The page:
DU H, SHI H, CHEN D, ZHOU Y, CHE G. 2015. Cross-talk between endothelial and tumor cells via basic fibroblast growth factor and vascular endothelial growth factor signaling promotes lung cancer growth and angiogenesis. 9(3):1089-1094.
Matsushita T, Kibayashi T, Katayama T, Yamashita Y, Suzuki S, Kawamata J, Honmou O, Minami M, Shimohama S. 2011. Mesenchymal stem cells transmigrate across brain microvascular endothelial cell monolayers through transiently formed inter-endothelial gaps. Neuroscience Letters. 502(1):41-45.
Sanders SP, Proud D. Viral Modulation of airway inflammation. Asthma: Causes and Mechanisms, 4; 1999. 23 p.
Horbett TA, Klumb, LA. Cell culturing: surface aspects and considerations. New York, NY: Marcel Dekker, Inc.; 1996. 351-445 p:
Kidney JC, Proud D. 2000. Neutrophil Transmigration across Human Airway Epithelial Monolayers. Am J Respir Cell Mol Biol. 23(3):389-395.
Van Oostveldt K, Paape M, Burvenich C. 2002. Apoptosis of Bovine Neutrophils Following Diapedesis Through a Monolayer of Endothelial and Mammary Epithelial Cells. Journal of Dairy Science. 85(1):139-147.
Welch HC, Condliffe AM, Milne LJ, Ferguson GJ, Hill K, Webb LM, Okkenhaug K, Coadwell WJ, Andrews SR, Thelen M, et al. 2005. P-Rex1 Regulates Neutrophil Function. Current Biology. 15(20):1867-1873.
Heise R, Vetter-Kauczok CS, Skazik C, Czaja K, Marquardt Y, Lue H, Merk HF, Bernhagen J, Baron JM. 2012. Expression and Function of Macrophage Migration Inhibitory Factor in the Pathogenesis of UV-Induced Cutaneous Nonmelanoma Skin Cancer?. 88(5):1157-1164.
Wang X, Ma G, Zhang R, Liu L, Zhu J, Zhu H. 2019. Molecular characterization and biological functioning of interleukin-8 in Siberian sturgeon (Acipenser baeri). Fish & Shellfish Immunology. 9091-101.
Cappione A, Chen C, Neville SC, Nadler ST. A comprehensive workflow for screening and real-time analysis of cell migration. SigmaAldrich, 2016:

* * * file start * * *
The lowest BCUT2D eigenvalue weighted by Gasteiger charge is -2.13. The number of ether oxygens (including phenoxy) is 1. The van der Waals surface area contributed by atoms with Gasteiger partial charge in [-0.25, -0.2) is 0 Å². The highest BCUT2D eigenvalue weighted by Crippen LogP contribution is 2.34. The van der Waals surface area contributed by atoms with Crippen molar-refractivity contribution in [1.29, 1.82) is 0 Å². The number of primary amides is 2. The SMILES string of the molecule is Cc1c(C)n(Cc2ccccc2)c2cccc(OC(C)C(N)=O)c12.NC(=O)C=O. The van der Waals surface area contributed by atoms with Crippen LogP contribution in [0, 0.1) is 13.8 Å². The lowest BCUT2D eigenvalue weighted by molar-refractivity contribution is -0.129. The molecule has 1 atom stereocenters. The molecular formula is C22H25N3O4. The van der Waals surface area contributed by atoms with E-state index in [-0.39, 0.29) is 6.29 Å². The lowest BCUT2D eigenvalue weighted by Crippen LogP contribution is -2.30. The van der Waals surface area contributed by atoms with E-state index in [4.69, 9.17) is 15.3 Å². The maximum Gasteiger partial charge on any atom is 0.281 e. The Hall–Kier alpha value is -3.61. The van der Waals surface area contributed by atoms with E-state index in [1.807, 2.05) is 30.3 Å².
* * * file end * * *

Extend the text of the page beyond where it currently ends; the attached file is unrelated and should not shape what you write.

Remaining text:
Spary LK, Salimu J, Webber JP, Clayton A, Mason MD, Tabi Z. 2014. Tumor stroma-derived factors skew monocyte to dendritic cell differentiation toward a suppressive CD14+PD-L1+phenotype in prostate cancer. OncoImmunology. 3(9):e955331.
Sokolowski JD, Chabanon-Hicks CN, Han CZ, Heffron DS, Mandell JW. Fractalkine is a â??find-meâ? signal released by neurons undergoing ethanol-induced apoptosis. Front. Cell. Neurosci.. 8
Pruyn SA. Stability and Biodistribution of Endocannabinoids Across the Human Brain Microvascular Endothelium Barrier. Albany College of Pharmacy and Health Sciences; 2019:
Tucci M, Ciavarella S, Strippoli S, Brunetti O, Dammacco F, Silvestris F. 2011. Immature dendritic cells from patients with multiple myeloma are prone to osteoclast differentiation in vitro. Experimental Hematology. 39(7):773-783.e1.
Fell LH, Seiler-Mußler S, Sellier AB, Rotter B, Winter P, Sester M, Fliser D, Heine GH, Zawada AM. 2016. Impact of individual intravenous iron preparations on the differentiation of monocytes towards macrophages and dendritic cells. Nephrol. Dial. Transplant.. 31(11):1835-1845.
Su Q, Igyártó BZ. 2019. Keratinocytes Share Gene Expression Fingerprint with Epidermal Langerhans Cells via mRNA Transfer. Journal of Investigative Dermatology. 139(11):2313-2323.e8.
Lee D, Cho K. 2005. The effects of epidermal keratinocytes and dermal fibroblasts on the formation of cutaneous basement membrane in three-dimensional culture systems. Arch Dermatol Res. 296(7):296-302.
Díaz-Coránguez M, Segovia J, López-Ornelas A, Puerta-Guardo H, Ludert J, Chávez B, Meraz-Cruz N, González-Mariscal L. Transmigration of Neural Stem Cells across the Blood Brain Barrier Induced by Glioma Cells. PLoS ONE. 8(4):e60655.
Huang S, Liu F, Niu Q, Li Y, Liu C, Zhang L, Ni D, Pu X. GLIPR-2 Overexpression in HK-2 Cells Promotes Cell EMT and Migration through ERK1/2 Activation. PLoS ONE. 8(3):e58574.
den Broeder AA, Wanten GJ, Oyen WJ, Naber T, van Riel PL, Barrera P. Neutrophil migration and production of reactive oxygen species during treatment with a fully human anti-tumor necrosis factor-alpha monoclonal antibody in patients with rheumatoid arthritis. The Journal of rheumatology. 2003; 30(2)232-237:
Nishihara H, Soldati S, Mossu A, Rosito M, Rudolph H, Muller WA, Latorre D, Sallusto F, Sospedra M, Martin R, et al. 2020. Human CD4+ T cell subsets differ in their abilities to cross endothelial and epithelial brain barriers in vitro. Fluids Barriers CNS. 17(1):
Zhang R, Wu Y, Zhao M, Liu C, Zhou L, Shen S, Liao S, Yang K, Li Q, Wan H. 2009. Role of HIF-1? in the regulation ACE and ACE2 expression in hypoxic human pulmonary artery smooth muscle cells. American Journal of Physiology-Lung Cellular and Molecular Physiology. 297(4):L631-L640.